43. Eat old-school

Grab a bite at a few of Buckhead’s old favorites
Photograph by _nickd/Flickr

I come from a Buckhead family. My father’s parents live off of West Wesley and my mother’s parents reside near Chastain Park. I grew up in Garden Hills, and my first job was fry guy at Buckhead Diner; I made those blue cheese potato chips and Kevin Rathbun was in the kitchen. It’s amazing how many restaurants there are in Buckhead that have been around seemingly forever.

I think first of OK Cafe on West Paces Ferry Road. We went there for lunch or breakfast when I was growing up. It has that pseudohealthy R. Thomas vibe but is much more dinerlike, with lots of tchotchkes. It’s not a cheesy diner, though; the food is fresh. A friend went recently and saw Newt Gingrich having a meeting with Zell Miller. It’s that kind of crowd.

Goldberg’s is across the parking lot from OK Cafe. It’s the de facto Jewish deli in Atlanta. You go there for a bagel with a schmear, and the staff asks whether you’d like lox or nova, which is legit. [Lox is salty cured salmon; nova is less salty, lightly smoked salmon.] Goldberg’s sells Dr. Brown’s Cel-Ray—the white unicorn of sodas.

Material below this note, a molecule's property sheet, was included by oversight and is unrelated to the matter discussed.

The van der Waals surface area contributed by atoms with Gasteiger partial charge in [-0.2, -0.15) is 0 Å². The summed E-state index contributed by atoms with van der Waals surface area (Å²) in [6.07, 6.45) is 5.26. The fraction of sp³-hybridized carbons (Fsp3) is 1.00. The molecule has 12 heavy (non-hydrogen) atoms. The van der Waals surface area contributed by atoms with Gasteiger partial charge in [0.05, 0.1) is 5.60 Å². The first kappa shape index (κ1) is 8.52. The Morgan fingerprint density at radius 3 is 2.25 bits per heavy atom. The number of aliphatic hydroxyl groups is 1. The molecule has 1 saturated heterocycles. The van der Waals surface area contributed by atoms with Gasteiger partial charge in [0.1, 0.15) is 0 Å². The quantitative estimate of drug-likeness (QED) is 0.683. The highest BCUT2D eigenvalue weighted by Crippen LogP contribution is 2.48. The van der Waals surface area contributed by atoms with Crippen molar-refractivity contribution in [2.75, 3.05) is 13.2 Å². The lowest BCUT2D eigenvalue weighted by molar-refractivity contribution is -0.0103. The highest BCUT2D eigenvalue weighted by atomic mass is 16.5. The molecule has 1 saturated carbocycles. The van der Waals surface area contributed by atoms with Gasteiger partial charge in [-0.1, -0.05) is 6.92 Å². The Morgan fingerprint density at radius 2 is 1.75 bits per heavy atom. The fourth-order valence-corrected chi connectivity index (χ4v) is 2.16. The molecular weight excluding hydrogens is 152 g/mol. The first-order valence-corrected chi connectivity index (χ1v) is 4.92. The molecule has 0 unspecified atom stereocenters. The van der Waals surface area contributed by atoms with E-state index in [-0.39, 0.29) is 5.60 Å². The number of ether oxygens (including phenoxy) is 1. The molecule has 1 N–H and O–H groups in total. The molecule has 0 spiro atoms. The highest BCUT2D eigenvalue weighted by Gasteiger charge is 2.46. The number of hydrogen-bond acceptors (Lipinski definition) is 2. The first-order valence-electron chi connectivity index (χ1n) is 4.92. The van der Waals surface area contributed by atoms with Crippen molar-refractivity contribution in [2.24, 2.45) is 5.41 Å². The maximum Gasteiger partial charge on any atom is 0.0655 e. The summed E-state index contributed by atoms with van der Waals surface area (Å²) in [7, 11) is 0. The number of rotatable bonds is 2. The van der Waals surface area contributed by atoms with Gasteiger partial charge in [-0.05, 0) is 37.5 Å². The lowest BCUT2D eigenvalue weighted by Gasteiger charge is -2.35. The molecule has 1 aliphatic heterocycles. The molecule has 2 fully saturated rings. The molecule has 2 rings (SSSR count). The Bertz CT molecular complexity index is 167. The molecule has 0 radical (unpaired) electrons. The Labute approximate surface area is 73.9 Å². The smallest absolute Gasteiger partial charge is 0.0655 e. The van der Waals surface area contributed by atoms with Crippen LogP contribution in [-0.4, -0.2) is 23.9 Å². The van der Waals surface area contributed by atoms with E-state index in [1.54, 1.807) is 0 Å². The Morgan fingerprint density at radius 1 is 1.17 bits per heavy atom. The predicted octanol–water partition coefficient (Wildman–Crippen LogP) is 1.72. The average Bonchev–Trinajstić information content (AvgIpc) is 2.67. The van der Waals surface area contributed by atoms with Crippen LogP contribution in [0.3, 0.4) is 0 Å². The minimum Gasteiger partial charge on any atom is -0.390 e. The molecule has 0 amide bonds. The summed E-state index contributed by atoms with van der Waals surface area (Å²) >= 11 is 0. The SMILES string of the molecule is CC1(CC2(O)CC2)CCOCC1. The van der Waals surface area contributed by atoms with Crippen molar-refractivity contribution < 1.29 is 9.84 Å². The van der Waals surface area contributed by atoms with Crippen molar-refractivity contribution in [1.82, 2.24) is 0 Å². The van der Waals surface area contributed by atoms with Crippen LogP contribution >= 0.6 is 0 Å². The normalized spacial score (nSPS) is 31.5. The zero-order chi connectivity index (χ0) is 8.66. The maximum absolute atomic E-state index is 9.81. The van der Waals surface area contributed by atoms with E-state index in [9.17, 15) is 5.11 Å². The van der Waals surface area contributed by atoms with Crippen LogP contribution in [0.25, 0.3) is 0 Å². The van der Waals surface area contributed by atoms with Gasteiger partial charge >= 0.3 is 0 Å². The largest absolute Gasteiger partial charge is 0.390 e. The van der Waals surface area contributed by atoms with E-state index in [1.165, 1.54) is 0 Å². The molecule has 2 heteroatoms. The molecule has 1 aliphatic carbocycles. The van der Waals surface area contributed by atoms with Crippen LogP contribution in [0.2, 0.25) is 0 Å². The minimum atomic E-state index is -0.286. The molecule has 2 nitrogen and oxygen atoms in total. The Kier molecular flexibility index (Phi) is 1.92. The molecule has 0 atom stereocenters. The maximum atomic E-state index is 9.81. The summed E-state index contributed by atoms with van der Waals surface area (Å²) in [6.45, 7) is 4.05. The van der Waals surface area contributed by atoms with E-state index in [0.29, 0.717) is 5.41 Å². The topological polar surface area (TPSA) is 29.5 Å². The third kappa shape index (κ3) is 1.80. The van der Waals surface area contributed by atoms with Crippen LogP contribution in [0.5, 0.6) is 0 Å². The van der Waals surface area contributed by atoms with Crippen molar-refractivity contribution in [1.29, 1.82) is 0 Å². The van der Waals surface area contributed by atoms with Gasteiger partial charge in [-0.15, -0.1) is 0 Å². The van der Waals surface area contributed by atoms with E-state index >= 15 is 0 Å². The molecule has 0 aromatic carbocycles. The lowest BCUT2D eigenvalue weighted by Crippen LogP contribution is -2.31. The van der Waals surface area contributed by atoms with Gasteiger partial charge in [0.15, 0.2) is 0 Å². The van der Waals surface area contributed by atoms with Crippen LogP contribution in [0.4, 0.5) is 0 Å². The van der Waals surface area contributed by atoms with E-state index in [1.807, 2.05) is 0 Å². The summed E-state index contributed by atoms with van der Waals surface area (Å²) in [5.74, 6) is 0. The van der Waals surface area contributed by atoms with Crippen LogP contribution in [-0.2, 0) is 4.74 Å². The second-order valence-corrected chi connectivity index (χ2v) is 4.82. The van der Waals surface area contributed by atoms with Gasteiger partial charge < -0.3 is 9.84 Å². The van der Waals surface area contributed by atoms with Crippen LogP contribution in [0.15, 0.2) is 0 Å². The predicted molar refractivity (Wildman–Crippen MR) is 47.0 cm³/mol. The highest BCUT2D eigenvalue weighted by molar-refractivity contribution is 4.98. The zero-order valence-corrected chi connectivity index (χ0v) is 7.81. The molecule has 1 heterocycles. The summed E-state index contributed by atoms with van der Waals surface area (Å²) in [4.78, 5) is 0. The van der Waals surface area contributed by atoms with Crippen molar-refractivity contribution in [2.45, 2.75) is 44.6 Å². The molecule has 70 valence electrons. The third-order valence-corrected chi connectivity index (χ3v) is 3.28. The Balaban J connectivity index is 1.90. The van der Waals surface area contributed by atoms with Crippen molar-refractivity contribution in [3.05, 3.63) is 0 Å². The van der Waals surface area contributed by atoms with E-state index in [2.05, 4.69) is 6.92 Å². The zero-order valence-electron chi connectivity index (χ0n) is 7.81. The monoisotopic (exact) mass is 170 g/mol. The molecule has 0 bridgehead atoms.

If you want the Greek version of a diner, go to the White House. You can get biscuits heaped with fried chicken and gravy for about seven bucks, but they serve a respectable gyro. Fox News always seems to be on; I feel if you start talking liberal politics, the servers will stop refilling your coffee. The crowd is from thirty to ninety—they’ve been coming their whole lives.

La Grotta is a survivor among the fine-dining dinosaurs. You need to call and ask to be put on hold. The message includes this guy who says, “If you have an old favorite in mind, don’t hesitate to ask if we can prepare it.” And the kitchen will do it—like, “Knock me out a lasagna.” That’s crazy hospitality!

This article originally appeared in our April 2013 issue.